20.04.2018 |

Argentine small-scale farmers give away vegetables in land protest

Verdurazo in 2016 (Photo: Emergente,, cc:

Farmers in Argentina have distributed tonnes of produce for free as part of a protest to demand access to land. The event dubbed “el verdurazo” started on Tuesday, with some 1,500 farmers gathering outside Congress in the capital of Buenos Aires in order to press for the passage of a law that would enable family farmers and other small producers to buy the land they farm. During the three-day protest, farmers handed out a total of 30,000 kilograms of vegetables to everyone who came to their campsite. People, most of them pensioners, were queuing to get heads of lettuce, tomatoes, beans or eggplant unloaded from the back of trucks. The protest was organised by the farmworkers union “Unión de Trabajadores de la Tierra” (UTT), which represents 14,000 small-scale farming families in 16 provinces of the country. The organisation advocates a law that would improve the situation of Argentina’s small-scale farmers. “This bill responds to the needs of hundreds of thousands of small producers who produce more than 60% of the food consumed in the country with 13% of the country’s arable land,” UTT said in statement. “Families that live off the land, on the land and for the land, but whose land does not belong to them. They are prisoners of expensive and speculative rents that eat up large parts of the fruit of their labour. If farmers do not own their land, this does not only mean having to pay a rent, it also means not being able to put down roots, not being able to make plans and having to live in precarious housing conditions.”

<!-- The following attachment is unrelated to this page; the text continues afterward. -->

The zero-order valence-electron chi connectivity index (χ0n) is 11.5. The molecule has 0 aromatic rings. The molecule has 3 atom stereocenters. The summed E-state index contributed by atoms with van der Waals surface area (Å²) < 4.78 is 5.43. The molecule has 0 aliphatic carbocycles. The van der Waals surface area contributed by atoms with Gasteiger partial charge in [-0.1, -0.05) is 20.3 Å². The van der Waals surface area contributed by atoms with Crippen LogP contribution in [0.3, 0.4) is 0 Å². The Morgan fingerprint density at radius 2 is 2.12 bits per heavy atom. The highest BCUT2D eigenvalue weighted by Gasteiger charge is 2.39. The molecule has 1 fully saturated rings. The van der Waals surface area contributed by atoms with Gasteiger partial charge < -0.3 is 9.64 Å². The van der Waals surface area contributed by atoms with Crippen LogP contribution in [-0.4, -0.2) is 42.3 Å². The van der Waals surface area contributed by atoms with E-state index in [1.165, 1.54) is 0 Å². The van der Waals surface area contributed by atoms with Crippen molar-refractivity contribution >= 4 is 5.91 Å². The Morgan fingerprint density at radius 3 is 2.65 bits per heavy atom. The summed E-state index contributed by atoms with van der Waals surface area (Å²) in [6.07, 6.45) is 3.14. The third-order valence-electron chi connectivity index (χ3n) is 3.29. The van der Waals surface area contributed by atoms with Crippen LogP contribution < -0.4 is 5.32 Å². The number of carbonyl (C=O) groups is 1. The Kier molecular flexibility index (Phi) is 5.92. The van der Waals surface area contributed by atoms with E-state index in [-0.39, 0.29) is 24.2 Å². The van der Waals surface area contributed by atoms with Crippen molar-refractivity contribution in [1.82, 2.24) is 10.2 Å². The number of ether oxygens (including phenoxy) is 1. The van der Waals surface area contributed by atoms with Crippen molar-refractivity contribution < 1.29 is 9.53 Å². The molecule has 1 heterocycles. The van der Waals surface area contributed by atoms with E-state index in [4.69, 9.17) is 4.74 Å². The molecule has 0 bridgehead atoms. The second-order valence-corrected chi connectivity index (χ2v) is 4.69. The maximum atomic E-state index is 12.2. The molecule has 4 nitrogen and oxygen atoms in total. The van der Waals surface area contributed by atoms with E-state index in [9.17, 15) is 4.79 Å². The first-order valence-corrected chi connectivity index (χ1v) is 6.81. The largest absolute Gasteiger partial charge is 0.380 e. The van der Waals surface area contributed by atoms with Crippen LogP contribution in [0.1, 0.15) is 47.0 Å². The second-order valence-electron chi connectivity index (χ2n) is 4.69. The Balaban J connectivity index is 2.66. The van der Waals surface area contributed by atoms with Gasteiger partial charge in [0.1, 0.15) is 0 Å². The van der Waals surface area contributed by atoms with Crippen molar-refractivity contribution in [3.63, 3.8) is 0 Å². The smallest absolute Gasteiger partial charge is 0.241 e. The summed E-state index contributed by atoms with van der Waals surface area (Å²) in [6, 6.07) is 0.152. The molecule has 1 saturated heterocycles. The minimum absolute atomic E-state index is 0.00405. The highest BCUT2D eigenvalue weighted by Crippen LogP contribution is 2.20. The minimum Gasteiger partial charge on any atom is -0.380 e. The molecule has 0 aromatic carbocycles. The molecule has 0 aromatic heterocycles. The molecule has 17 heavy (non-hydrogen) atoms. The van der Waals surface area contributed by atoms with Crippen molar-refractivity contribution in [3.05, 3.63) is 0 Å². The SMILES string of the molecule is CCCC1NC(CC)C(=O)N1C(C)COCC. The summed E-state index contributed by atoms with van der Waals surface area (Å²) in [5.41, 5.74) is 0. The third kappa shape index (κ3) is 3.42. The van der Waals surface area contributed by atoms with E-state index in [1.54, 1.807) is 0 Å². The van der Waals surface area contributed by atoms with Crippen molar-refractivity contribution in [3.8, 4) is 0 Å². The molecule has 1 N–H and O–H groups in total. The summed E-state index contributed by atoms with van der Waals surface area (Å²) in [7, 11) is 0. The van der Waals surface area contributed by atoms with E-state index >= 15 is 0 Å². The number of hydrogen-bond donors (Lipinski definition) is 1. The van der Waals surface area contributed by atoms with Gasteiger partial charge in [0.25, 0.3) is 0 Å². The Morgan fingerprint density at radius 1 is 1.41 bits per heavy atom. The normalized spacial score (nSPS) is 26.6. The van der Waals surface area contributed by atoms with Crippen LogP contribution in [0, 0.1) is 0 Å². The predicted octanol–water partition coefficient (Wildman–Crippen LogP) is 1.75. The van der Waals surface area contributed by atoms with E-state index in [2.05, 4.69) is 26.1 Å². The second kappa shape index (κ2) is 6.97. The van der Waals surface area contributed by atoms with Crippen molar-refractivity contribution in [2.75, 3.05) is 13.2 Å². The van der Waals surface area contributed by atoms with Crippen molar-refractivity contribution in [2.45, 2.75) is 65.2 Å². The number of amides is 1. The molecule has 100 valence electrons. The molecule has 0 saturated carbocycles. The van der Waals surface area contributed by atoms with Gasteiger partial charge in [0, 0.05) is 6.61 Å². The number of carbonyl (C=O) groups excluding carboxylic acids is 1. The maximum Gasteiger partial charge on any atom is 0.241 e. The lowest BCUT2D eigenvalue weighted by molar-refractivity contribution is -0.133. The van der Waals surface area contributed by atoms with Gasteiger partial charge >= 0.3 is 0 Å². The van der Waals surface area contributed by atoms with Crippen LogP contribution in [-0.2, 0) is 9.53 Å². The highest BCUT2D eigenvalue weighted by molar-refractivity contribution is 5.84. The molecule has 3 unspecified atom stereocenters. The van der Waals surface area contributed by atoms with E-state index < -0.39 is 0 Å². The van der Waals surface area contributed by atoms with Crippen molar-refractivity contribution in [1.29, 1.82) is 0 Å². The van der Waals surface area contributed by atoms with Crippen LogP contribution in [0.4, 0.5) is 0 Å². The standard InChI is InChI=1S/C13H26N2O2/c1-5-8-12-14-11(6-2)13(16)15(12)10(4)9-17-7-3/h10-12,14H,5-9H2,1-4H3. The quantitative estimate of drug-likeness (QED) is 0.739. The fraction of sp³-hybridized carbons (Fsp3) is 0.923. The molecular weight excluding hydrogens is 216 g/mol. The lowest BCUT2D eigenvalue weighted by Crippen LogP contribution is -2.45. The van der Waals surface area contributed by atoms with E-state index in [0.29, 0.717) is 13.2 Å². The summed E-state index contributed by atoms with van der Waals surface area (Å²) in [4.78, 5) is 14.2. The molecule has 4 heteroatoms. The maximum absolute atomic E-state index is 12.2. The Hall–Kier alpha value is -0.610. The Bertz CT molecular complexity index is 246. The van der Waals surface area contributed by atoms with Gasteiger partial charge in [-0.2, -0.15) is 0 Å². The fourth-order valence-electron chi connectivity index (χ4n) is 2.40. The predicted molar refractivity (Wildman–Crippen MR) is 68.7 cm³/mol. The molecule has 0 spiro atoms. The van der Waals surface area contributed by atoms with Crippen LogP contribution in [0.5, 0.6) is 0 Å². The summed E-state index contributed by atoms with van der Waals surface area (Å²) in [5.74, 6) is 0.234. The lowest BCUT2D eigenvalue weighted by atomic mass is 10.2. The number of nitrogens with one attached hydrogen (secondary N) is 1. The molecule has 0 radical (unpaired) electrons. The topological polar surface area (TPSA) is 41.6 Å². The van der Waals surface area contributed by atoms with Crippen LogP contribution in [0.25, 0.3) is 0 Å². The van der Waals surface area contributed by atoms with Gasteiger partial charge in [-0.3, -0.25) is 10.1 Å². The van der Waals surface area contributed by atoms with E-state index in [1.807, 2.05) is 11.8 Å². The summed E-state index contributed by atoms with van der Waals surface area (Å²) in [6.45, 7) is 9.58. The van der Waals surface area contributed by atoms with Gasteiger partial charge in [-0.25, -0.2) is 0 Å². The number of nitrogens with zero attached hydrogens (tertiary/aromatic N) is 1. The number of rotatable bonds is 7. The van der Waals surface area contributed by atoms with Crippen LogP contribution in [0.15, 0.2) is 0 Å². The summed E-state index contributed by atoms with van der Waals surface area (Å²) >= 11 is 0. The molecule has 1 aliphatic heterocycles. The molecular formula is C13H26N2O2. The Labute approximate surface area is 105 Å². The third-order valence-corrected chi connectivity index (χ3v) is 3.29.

On Wednesday, UTT presented its proposal in a public hearing in the Chamber of Deputies. The billed called “Fondo Fiduciario Público de Crédito para la Agricultura Familiar” would facilitate access to land through credits with low interest rates for small farmers. “The state should take action on this matter. We do not want handouts. We propose soft loans, an extension of the government housing program Procrear to rural areas, so that farmers can gain access to the land that is the basis of their work, in the same way urban residents get help buy their own homes,” UTT said. The union welcomed the participation of legislators, public institutions and organisations in the hearing but they were deeply disappointed at the absence of the Ministry of Agro-industry. The union argues the government is supporting large land-owners and agribusiness while marginalising small producers. According to UTT, the national government will give 145 million dollars to agribusiness in 2018, for example with credits handed out due to the drought or tax cuts for soy farmers. “We accuse the government of transferring $145 million to the largest sector, which grows fodder for Chinese pigs,” a UTT representative said. “Zero pesos for everyone else. There’s (money) for the big players and nothing for the small ones.” The union projects that with 100 million pesos (5 million dollars) for the Procrear Rural programme, 500 small-scale farmers could get access to 500 hectares of land, which would allow them to produce food for 62,500 families per year. (ab)

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